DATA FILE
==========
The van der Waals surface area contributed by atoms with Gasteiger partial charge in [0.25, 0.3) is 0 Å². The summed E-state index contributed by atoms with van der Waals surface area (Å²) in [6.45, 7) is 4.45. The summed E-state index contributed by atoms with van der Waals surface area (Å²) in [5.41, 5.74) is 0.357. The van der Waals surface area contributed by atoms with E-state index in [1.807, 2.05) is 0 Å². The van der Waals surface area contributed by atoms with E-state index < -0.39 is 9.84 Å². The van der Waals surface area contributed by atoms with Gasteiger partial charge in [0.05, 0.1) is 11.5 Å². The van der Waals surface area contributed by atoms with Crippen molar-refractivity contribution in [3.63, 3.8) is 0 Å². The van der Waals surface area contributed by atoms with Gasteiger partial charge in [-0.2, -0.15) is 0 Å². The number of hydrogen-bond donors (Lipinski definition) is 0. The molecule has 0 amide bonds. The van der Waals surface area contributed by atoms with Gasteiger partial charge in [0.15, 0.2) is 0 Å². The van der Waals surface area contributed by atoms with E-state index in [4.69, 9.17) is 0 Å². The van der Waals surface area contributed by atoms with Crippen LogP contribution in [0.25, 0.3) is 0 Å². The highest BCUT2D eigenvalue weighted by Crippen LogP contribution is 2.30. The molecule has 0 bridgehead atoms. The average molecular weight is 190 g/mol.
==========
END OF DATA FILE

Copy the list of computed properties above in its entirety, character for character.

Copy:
The van der Waals surface area contributed by atoms with Gasteiger partial charge in [0.25, 0.3) is 0 Å². The summed E-state index contributed by atoms with van der Waals surface area (Å²) in [6.45, 7) is 4.45. The summed E-state index contributed by atoms with van der Waals surface area (Å²) in [5.41, 5.74) is 0.357. The van der Waals surface area contributed by atoms with E-state index in [1.807, 2.05) is 0 Å². The van der Waals surface area contributed by atoms with E-state index < -0.39 is 9.84 Å². The van der Waals surface area contributed by atoms with Gasteiger partial charge in [0.05, 0.1) is 11.5 Å². The van der Waals surface area contributed by atoms with Crippen molar-refractivity contribution in [3.63, 3.8) is 0 Å². The van der Waals surface area contributed by atoms with Gasteiger partial charge in [-0.2, -0.15) is 0 Å². The number of hydrogen-bond donors (Lipinski definition) is 0. The molecule has 0 amide bonds. The van der Waals surface area contributed by atoms with Gasteiger partial charge in [0.15, 0.2) is 0 Å². The van der Waals surface area contributed by atoms with E-state index in [4.69, 9.17) is 0 Å². The van der Waals surface area contributed by atoms with Crippen LogP contribution in [0.25, 0.3) is 0 Å². The highest BCUT2D eigenvalue weighted by Crippen LogP contribution is 2.30. The molecule has 0 bridgehead atoms. The average molecular weight is 190 g/mol.